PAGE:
Brain Scan Study Suggests Mental Math Exercises Could Boost Emotional Health
Engaging a specific part of the brain during mental math exercises is connected with better emotional health, according to a new brain-scanning study published by Duke researchers in the journal Clinical Psychological Science.
The research takes a preliminary step toward informing new brain training strategies to stave off depression and anxiety. Although the relationship between math and emotion needs further study, the new findings may also lead to new tests gauging the effectiveness of psychological therapies.
“Our work provides the first direct evidence that the ability to regulate emotions like fear and anger reflects the brain’s ability to make numerical calculations in real time,” said Matthew Scult, a neuroscience graduate student in the lab of the study’s senior investigator Ahmad Hariri, a professor of psychology and neuroscience at Duke.
Although they may seem unrelated, doing “cold” calculations and regulating “hot” emotions both rely on similar mental gymnastics: the ability to manipulate and update information. Researchers have long speculated about the link between the two.
In the new study, Hariri’s group analyzed brain activity of 186 undergraduates — using a type of non-invasive brain scan called functional magnetic resonance imaging — while they were doing math problems from memory.
The students are participants in the ongoing Duke Neurogenetics Study, which is exploring relationships between genes, the brain and mental health. In addition to the scans, participants completed questionnaires and interviews assessing their mental health status and emotional coping strategies.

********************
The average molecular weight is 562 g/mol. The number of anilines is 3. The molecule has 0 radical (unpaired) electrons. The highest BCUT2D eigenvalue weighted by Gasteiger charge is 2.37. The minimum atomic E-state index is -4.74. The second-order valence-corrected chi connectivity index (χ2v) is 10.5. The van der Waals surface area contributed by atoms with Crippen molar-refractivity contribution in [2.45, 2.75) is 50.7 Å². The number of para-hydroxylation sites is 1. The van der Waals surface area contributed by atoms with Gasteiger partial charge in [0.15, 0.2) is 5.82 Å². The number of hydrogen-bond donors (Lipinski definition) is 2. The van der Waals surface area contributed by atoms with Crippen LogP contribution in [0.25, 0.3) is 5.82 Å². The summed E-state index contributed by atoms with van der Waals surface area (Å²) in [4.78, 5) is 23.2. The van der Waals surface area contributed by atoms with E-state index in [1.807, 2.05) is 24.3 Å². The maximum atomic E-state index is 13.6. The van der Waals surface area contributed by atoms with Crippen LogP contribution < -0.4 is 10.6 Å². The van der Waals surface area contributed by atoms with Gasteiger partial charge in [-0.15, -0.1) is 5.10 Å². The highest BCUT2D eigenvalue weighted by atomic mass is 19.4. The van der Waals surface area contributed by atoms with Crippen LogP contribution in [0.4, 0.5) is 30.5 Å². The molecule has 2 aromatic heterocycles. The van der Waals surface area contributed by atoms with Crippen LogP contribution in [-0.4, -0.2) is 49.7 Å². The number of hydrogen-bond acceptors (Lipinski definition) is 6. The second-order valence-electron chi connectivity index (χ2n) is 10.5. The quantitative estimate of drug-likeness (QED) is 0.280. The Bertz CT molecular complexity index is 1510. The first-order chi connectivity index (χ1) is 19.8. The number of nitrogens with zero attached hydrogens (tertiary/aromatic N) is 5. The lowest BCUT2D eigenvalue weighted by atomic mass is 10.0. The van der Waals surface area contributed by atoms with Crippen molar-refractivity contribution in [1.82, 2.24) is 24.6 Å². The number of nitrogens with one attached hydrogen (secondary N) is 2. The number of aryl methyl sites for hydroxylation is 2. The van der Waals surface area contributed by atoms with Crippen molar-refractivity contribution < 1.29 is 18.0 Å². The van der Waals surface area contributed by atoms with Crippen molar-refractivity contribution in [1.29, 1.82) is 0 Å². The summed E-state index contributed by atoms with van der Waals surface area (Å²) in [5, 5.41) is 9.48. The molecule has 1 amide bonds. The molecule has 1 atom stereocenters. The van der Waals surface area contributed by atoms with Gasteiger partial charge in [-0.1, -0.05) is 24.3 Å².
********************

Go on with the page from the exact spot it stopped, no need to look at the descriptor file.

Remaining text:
Memory-based math problems stimulate a region of the brain called the dorsolateral prefrontal cortex, which has already been linked to depression and anxiety. Studies have found, for example, that higher activity in this area is associated with fewer symptoms of anxiety and depression. A well-established psychological treatment called cognitive behavioral therapy, which teaches individuals how to re-think negative situations, has also been seen to boost activity in the dorsolateral prefrontal cortex.
In the current study, the more active a person’s dorsolateral prefrontal cortex was while performing mental math, the more likely he or she was to report being able to adapt their thoughts about emotionally difficult situations.
“We don’t know for sure why that is, but it fit into our hypothesis that the ability to do these more complex math problems might allow you to more readily learn how to think about complex emotional situations in different ways,” Scult said. “It is easy to get stuck in one way of thinking.”
Greater activity in the dorsolateral prefrontal cortex also was associated with fewer depression and anxiety symptoms. The difference was especially obvious in people who had been through recent life stressors, such as failing a class. Participants with higher dorsolateral prefrontal activity were also less likely to have a mental illness diagnosis.
It is still unclear whether more actively engaging the brain area with math exercises would lead to better emotional coping strategies or the other way around. The researchers plan to collect the same type of data over a longer time period, to see whether one observation precedes the other.
“We hope, with these and future studies, that we can inform new strategies to help people regulate their emotions, and to prevent symptoms of anxiety and depression from developing in the first place,” Scult said.
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